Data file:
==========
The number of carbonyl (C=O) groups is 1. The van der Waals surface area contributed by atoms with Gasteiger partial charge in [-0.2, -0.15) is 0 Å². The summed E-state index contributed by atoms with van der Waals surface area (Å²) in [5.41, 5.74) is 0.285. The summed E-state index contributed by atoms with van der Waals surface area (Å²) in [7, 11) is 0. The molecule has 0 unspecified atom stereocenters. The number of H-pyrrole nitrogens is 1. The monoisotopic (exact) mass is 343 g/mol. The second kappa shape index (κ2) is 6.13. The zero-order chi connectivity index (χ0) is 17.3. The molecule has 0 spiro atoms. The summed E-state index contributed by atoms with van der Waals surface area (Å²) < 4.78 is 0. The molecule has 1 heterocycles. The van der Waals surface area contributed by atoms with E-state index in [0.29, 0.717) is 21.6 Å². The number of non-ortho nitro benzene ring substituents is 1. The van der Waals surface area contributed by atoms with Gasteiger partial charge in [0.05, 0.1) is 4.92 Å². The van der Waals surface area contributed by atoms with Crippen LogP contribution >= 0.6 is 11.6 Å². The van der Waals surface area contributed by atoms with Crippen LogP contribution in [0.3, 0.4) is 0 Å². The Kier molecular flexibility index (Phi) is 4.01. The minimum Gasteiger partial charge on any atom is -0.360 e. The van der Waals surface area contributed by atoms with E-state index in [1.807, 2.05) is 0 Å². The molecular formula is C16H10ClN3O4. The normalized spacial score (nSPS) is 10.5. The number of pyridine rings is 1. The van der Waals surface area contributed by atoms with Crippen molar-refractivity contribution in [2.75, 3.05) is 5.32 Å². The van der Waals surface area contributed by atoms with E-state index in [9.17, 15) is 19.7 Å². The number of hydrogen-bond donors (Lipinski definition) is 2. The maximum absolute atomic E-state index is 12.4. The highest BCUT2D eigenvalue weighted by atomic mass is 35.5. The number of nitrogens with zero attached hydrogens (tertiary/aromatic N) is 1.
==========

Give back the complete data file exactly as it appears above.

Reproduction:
The number of carbonyl (C=O) groups is 1. The van der Waals surface area contributed by atoms with Gasteiger partial charge in [-0.2, -0.15) is 0 Å². The summed E-state index contributed by atoms with van der Waals surface area (Å²) in [5.41, 5.74) is 0.285. The summed E-state index contributed by atoms with van der Waals surface area (Å²) in [7, 11) is 0. The molecule has 0 unspecified atom stereocenters. The number of H-pyrrole nitrogens is 1. The monoisotopic (exact) mass is 343 g/mol. The second kappa shape index (κ2) is 6.13. The zero-order chi connectivity index (χ0) is 17.3. The molecule has 0 spiro atoms. The summed E-state index contributed by atoms with van der Waals surface area (Å²) < 4.78 is 0. The molecule has 1 heterocycles. The van der Waals surface area contributed by atoms with E-state index in [0.29, 0.717) is 21.6 Å². The number of non-ortho nitro benzene ring substituents is 1. The van der Waals surface area contributed by atoms with Gasteiger partial charge in [0.05, 0.1) is 4.92 Å². The van der Waals surface area contributed by atoms with Crippen LogP contribution >= 0.6 is 11.6 Å². The van der Waals surface area contributed by atoms with Crippen LogP contribution in [0.3, 0.4) is 0 Å². The Kier molecular flexibility index (Phi) is 4.01. The minimum Gasteiger partial charge on any atom is -0.360 e. The van der Waals surface area contributed by atoms with E-state index in [1.807, 2.05) is 0 Å². The molecular formula is C16H10ClN3O4. The normalized spacial score (nSPS) is 10.5. The number of pyridine rings is 1. The van der Waals surface area contributed by atoms with Crippen molar-refractivity contribution in [2.75, 3.05) is 5.32 Å². The van der Waals surface area contributed by atoms with E-state index in [9.17, 15) is 19.7 Å². The number of hydrogen-bond donors (Lipinski definition) is 2. The maximum absolute atomic E-state index is 12.4. The highest BCUT2D eigenvalue weighted by atomic mass is 35.5. The number of nitrogens with zero attached hydrogens (tertiary/aromatic N) is 1.